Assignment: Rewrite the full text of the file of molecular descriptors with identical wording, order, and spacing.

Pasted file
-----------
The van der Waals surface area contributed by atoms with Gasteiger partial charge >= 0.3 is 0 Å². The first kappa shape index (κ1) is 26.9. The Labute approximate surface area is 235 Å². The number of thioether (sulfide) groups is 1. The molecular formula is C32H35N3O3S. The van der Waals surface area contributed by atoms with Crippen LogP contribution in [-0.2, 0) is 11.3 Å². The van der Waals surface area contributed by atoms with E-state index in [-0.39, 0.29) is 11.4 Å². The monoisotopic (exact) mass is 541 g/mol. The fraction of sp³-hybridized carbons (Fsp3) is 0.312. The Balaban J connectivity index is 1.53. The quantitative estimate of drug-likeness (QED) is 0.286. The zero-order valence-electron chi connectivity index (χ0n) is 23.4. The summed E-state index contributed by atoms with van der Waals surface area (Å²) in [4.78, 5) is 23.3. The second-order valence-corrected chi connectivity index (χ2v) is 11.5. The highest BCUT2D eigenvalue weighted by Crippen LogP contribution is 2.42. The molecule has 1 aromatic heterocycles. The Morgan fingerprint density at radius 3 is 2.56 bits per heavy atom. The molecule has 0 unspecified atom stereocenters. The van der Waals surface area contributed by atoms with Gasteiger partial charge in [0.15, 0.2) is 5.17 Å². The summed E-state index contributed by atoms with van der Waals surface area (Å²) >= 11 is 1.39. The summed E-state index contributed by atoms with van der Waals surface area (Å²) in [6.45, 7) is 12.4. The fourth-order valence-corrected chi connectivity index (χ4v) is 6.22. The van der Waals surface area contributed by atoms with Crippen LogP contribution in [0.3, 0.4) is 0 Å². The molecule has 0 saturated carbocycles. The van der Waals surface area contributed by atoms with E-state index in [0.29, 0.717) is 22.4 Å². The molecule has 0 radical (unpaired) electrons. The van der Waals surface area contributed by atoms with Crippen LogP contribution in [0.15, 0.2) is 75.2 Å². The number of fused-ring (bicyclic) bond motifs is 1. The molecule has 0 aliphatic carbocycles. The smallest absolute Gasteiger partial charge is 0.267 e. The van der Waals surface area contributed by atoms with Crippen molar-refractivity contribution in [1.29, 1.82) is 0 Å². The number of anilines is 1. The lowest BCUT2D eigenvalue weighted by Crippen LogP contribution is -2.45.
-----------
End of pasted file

The van der Waals surface area contributed by atoms with Gasteiger partial charge >= 0.3 is 0 Å². The first kappa shape index (κ1) is 26.9. The Labute approximate surface area is 235 Å². The number of thioether (sulfide) groups is 1. The molecular formula is C32H35N3O3S. The van der Waals surface area contributed by atoms with Crippen LogP contribution in [-0.2, 0) is 11.3 Å². The van der Waals surface area contributed by atoms with E-state index in [-0.39, 0.29) is 11.4 Å². The monoisotopic (exact) mass is 541 g/mol. The fraction of sp³-hybridized carbons (Fsp3) is 0.312. The Balaban J connectivity index is 1.53. The quantitative estimate of drug-likeness (QED) is 0.286. The zero-order valence-electron chi connectivity index (χ0n) is 23.4. The summed E-state index contributed by atoms with van der Waals surface area (Å²) in [4.78, 5) is 23.3. The second-order valence-corrected chi connectivity index (χ2v) is 11.5. The highest BCUT2D eigenvalue weighted by Crippen LogP contribution is 2.42. The molecule has 1 aromatic heterocycles. The Morgan fingerprint density at radius 3 is 2.56 bits per heavy atom. The molecule has 0 unspecified atom stereocenters. The van der Waals surface area contributed by atoms with Gasteiger partial charge in [0.15, 0.2) is 5.17 Å². The summed E-state index contributed by atoms with van der Waals surface area (Å²) >= 11 is 1.39. The summed E-state index contributed by atoms with van der Waals surface area (Å²) in [6.45, 7) is 12.4. The fourth-order valence-corrected chi connectivity index (χ4v) is 6.22. The van der Waals surface area contributed by atoms with Crippen LogP contribution in [0.3, 0.4) is 0 Å². The molecule has 0 saturated carbocycles. The van der Waals surface area contributed by atoms with E-state index in [0.29, 0.717) is 22.4 Å². The molecule has 0 radical (unpaired) electrons. The van der Waals surface area contributed by atoms with Crippen LogP contribution in [0.15, 0.2) is 75.2 Å². The number of fused-ring (bicyclic) bond motifs is 1. The molecule has 0 aliphatic carbocycles. The smallest absolute Gasteiger partial charge is 0.267 e. The van der Waals surface area contributed by atoms with Crippen molar-refractivity contribution in [1.29, 1.82) is 0 Å². The number of anilines is 1. The lowest BCUT2D eigenvalue weighted by Crippen LogP contribution is -2.45.